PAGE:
Susan In The Bible

In the Christian Bible, one of the books is named after a lady called Susan. She may have been a secretary to a military outfit and had to work hard getting food sent along the way to distribute to their men. Her entire family was gassed, which prompted us to think that her name was Susan and she had been a famous figure at some point in time. There are also many other characters in the Bible that may sound familiar to you and be because they were well known figures in history.

This article is basically all about one of my favorite ladies from the Bible – a woman named Susan. She lived in the time of Christ and you can read about her if you read Matthew 15:21-28, Mark 5:22-24, and Luke 8: 51-56.

Susan is a prophet mentioned in the Book of Acts. This passage gives an account of an Ethiopian eunuch who is travelling on a journey from Jerusalem to Caesarea, where he encounters Phillip and converts to Christianity.

In contrast to the fact that in Genesis (4:1-2) Cain is solely identified by his father’s name, Seth is named along with their mother but only for the first two people (Adam and Eve). This is a distinct characteristic of the Genesis narrative. The mention of parents or the place of residence of each birth can be interpreted as the author’s method to differ between the real founders of a nation and those who are assigned this role later by contemporary writers.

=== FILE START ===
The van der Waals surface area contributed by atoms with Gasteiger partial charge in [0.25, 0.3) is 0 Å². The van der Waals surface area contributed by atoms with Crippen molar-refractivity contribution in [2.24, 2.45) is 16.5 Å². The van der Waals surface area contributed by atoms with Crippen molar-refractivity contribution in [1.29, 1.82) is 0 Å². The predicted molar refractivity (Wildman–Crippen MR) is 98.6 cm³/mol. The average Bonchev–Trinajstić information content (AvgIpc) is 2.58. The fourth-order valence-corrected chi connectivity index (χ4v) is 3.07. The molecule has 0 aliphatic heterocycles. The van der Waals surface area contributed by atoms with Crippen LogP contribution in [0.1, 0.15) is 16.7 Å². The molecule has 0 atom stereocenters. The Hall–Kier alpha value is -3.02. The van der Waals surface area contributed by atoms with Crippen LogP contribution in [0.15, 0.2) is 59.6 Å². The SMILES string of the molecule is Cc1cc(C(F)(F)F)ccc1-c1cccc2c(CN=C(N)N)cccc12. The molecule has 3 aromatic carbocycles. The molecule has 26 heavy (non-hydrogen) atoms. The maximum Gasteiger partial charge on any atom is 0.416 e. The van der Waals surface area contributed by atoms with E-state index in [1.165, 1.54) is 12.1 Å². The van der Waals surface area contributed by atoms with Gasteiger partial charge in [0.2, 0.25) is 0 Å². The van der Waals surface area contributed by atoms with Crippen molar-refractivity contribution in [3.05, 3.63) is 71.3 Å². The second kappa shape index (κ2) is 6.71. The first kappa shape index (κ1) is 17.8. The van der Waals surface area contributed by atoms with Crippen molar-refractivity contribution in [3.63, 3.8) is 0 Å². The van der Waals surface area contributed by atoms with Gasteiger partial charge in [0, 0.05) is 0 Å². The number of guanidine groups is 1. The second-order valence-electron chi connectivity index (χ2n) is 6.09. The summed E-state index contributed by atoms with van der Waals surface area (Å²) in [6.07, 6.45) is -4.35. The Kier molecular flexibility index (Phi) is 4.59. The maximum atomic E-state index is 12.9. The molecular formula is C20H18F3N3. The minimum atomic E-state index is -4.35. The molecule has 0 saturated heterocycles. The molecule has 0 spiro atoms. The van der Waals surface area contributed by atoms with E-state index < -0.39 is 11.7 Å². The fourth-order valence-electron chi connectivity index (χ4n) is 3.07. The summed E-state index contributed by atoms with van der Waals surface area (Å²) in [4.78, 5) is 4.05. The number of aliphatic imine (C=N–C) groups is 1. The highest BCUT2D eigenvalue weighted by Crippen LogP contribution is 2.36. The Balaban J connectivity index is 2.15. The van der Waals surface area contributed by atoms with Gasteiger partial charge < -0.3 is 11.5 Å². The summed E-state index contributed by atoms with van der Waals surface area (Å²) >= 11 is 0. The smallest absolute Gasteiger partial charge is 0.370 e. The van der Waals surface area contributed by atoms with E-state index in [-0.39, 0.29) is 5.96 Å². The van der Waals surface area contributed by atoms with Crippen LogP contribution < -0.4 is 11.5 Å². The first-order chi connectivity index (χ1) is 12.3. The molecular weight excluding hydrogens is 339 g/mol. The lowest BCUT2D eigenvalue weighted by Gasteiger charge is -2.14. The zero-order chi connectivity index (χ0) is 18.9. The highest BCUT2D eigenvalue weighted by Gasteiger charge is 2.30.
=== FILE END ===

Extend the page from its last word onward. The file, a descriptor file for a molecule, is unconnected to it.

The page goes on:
Susan In The Bible

The opening of Susanna emphasizes the heroine’s qualities; she is presented as an ideal woman both in Jewish circles and in Hellenized ones. Susanna is the wife of Joakim, a wealthy man, and the daughter of pious man named Chilkiah. The text describes her as

[A] very beautiful woman and one who feared the Lord. Her parents were righteous, and had trained their daughter according to the law of Moses (vv. 2-3; NRSV).

The story opens with the appointment of two wicked elders as judges. They go to Joakim’s house, where court cases are adjudicated, and there see his wife Susanna taking walks. They are immediately overwhelmed with sexual desire for her. At first, they do not tell one another of their lust, but one day, the elders lie to one another that they are going home for lunch but instead each separately sneak into Joakim’s garden to catch a glimpse of Susanna (or perhaps to do more than simply catch a glimpse). While spying on Susanna, they see one another and admit their lust for her; they then hatch a plan to force her into sleeping with them.

Catching Susanna in the Bath

In the next scene, Susanna goes out to her garden to bathe. The image of Susanna bathing was meant to capture the (male) reader’s prurient interest without painting Susanna as blameworthy for igniting their interests.[4] Susanna, in fact, bathes modestly; she instructs her maids to shut the garden doors so that no one will see her bathing. She is unaware, however, that the elders are already hiding inside the garden. When Susanna’s maids leave to fetch her olive oil–a literary touch that is meant to ignite the reader’s imagination–the elders jump out and shock Susanna with their aggressive ultimatum: either Susanna lies with both of them, or they will testify that they witnessed Susanna committing adultery.

Susanna responds with distress, and her response articulates her inner conflict:

I am completely trapped. For if I do this, it will mean death for me; if I do not, I cannot escape your hands.  I choose not to do it; I will fall into your hands, rather than sin in the sight of the Lord.’ (Susanna 22–23; NRSV)

Susanna then gives a loud cry, and the elders shout too.